The general legislative session of 2022 is almost over, and the activities of our legislators give politicians a lot to debate. We review some of the hottest items on the hill.
The legislature has entered into serious debate HB331, Hope Scholarship Program. Because this law will fund the education of children outside the public school system, it is seen as permits subsidized by taxpayers. The bill has barely passed the commission and is awaiting full discussion. the governor Spencer Cox said he supports vouchers philosophically, but not at a time when public education is underfunded. What does the threat of the governor’s veto mean and what is the fate of this proposal?
Pinyanelli: “Don’t hide from the past. It won’t catch you if you don’t do it again. ” – Pearl Bailey
Apparently, 15 years is a radioactive period of half-life of controversial issues. In 2007, the legislature barely passed, and the governor. John Huntsman Jr. approved, legislation establishing a voucher system. In response, teachers ‘and parents’ associations organized volunteers to collect enough signatures to hold a nationwide referendum to repeal the law. After the summer debate (Lavar and I had heated debates), 62% of Utah voted in favor. give up vouchers.
Many are wondering why the problem is coming back. The gubernatorial elections in Virginia and New Jersey are combined with the exception of three Members of the San Francisco School District Council, indicate serious trends. Parents dealing with the school closure caused by the pandemic are frustrated with the state system.
But Cox’s point of view may go beyond teachers ’salaries. Our state is debated over vaccinations / masks, water shortages and population growth. There are questions about the timeliness of this struggle.
Proponents can pass the bill and try their luck through a veto repeal session. Another option is a year to convince citizens in this matter (there is already a well-established site).
The way voucher fans study the past can determine future success in Utah.
WebA: I am a big fan and supporter of public schools, and I believe that the vast majority of Utah children will attend public schools in the future. All my children attended public schools, as did my grandchildren.
I come from an educational family with sisters, brothers-in-law and daughters who have taught or are teaching in public schools. I believe we need to increase costs per student and pay teachers at a valuable and respected professional level, for example in law or medicine. If we only had the national average cost per student, we could have a better system in the country and better results for students.
But I still believe that there is a place for permits, money to follow the children – if everything is done correctly. Vouchers should be tested on a multi-level basis to ensure that low-income families benefit the most. The amounts of vouchers should be less than the current funding per student, so when a child leaves the state system, some money remains. Thus, no one can claim that vouchers are detrimental to public education funding because the public system is not supposed to raise a child, but can save part of that child’s funding per student. The social system is moving forward.
Parents who send their children to private schools actually subsidize the public school system. They pay income tax (which finances public education) like everyone else, but they also pay tuition in private schools, and the state system should not raise their children. Wealthy people can pay for both, but low-income people should be able to leave some of the money they pay for education to send their child to private school if they wish.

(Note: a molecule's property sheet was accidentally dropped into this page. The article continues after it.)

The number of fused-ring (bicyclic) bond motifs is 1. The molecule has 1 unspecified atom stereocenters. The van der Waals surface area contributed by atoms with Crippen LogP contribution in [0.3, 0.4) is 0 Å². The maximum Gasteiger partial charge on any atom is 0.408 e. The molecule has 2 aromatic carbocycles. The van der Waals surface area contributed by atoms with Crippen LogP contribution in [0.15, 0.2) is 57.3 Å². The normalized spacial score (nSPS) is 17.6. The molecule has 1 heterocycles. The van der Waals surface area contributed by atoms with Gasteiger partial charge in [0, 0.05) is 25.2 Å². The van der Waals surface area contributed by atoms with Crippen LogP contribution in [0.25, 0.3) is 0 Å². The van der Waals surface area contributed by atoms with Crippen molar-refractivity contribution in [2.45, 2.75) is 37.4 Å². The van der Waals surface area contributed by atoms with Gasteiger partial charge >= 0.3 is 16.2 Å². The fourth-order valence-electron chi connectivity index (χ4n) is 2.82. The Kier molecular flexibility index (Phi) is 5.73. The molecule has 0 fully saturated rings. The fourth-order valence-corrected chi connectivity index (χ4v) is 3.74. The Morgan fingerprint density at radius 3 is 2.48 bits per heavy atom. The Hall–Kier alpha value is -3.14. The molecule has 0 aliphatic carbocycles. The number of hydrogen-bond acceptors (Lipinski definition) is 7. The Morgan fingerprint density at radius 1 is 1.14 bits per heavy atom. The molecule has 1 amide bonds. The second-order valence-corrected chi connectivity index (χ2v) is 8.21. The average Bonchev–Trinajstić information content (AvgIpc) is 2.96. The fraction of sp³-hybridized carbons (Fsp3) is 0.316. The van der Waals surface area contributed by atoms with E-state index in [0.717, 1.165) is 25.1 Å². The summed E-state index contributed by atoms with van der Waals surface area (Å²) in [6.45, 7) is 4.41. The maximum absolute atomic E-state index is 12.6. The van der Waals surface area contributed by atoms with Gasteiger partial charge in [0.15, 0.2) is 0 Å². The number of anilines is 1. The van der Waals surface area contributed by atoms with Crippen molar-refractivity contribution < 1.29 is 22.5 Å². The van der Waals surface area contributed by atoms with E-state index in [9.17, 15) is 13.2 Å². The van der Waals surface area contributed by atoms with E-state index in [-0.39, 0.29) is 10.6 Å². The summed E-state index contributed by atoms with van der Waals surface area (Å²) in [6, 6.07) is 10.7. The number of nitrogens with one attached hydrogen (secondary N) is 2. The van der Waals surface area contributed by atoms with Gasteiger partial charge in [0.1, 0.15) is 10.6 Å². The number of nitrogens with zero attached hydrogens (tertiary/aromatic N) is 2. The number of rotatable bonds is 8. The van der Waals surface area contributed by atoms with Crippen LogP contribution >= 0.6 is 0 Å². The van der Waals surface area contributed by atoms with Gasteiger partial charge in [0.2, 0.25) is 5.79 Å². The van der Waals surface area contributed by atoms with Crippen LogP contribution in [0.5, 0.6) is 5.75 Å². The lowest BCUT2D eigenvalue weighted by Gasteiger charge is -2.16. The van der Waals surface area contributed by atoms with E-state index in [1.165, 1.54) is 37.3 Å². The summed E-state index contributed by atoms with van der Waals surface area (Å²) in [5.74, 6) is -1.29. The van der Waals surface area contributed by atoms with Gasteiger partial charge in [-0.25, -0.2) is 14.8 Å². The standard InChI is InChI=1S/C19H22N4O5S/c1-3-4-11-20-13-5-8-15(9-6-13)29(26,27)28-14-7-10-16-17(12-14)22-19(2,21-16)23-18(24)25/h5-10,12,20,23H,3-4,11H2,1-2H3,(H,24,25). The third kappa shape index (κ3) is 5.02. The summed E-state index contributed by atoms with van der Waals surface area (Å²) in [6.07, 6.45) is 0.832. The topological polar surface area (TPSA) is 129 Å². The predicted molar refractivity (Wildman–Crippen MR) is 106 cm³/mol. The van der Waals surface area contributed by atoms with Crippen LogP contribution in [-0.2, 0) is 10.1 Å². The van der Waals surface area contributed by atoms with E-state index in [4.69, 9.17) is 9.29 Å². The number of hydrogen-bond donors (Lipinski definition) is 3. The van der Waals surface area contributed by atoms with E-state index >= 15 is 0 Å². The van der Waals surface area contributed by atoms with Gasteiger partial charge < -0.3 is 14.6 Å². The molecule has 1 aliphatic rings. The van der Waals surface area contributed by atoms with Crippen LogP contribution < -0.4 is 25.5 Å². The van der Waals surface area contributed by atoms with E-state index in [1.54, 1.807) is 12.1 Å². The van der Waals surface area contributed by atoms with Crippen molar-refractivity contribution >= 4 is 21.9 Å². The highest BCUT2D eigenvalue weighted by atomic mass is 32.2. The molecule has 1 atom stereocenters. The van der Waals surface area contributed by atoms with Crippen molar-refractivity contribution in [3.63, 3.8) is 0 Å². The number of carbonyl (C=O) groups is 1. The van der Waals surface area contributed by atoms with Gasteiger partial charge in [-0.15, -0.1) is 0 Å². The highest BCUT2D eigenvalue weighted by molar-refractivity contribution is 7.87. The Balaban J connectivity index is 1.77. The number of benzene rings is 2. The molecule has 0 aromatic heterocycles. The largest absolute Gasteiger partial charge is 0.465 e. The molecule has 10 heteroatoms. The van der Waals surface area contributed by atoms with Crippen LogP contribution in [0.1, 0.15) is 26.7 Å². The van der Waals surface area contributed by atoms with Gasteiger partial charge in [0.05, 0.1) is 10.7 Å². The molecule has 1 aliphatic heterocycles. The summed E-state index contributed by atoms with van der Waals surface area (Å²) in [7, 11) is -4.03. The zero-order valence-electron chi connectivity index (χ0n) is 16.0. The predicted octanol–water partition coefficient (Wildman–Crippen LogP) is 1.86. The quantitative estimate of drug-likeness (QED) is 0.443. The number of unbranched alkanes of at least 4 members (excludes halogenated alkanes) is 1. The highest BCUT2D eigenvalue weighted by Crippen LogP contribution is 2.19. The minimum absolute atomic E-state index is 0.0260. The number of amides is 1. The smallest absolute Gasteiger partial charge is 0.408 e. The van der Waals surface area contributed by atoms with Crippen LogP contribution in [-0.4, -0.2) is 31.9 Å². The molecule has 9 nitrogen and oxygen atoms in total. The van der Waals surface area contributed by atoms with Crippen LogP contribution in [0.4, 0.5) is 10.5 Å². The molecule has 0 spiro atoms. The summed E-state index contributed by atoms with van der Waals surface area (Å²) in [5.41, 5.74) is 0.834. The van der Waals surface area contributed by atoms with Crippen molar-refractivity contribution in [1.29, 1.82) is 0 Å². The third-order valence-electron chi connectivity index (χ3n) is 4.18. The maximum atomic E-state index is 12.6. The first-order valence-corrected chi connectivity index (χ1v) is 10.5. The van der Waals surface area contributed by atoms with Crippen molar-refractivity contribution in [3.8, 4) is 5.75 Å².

Utah is very fond of public schools next door. There will be no mass exodus. Most public schools can compete well, and those that can’t will improve because of competition. Many other states much ahead of Utah in vouchers.
We need to properly fund public education and then give parents some choice in where their children will study.
Much media attention has been focused on the abolition of the death penalty in Utah. Some conservative organizations and prosecutors have voiced support for such a ban. Many insiders believed he had a real chance of passing. But the bill died in committee. Why and what does it mean?
Pinyanelli: Legislation supported by respected lawyers with bona fide conservative powers, resp. Lowry Snow and sen. Dan McKay. Proponents were armed with shocking facts, including the cost of the trial, the shooting of innocent people and the damage to the families of the victims. Polls have shown some support.
But opponents have argued that if the judiciary wrongfully convicts individuals, it must first be reformed. Others felt that the final sentence provided prosecutors with options for negotiations. Combined with the growing fear of crime, the design base for the abolition of the death penalty remains limited.
WebA: Sorry, but I can’t calm down by abolishing the death penalty. When it comes to premeditated, horrific, aggravated homicides involving the rape, torture, and mutilation of completely innocent victims, especially young children, I believe I am an Old Testament man.
Lawmakers announced last week large income surplus – again. But there is also a real fear of a future economic downturn. How do these conflicts of expectations affect legislative discussions?
Pinyanelli: A real concern about economic problems in the near future is likely to force lawmakers to limit current commitments while placing additional funds in reserve.
WebA: We live in a very uncertain world. Reasonably invest one-time profits in reserves and basic infrastructure.
Republican LaVar Webb is a political consultant and lobbyist. Email: email@example.com. Democrat Frank Pignanelli is a lawyer, lobbyist and political adviser in Salt Lake. Email: firstname.lastname@example.org.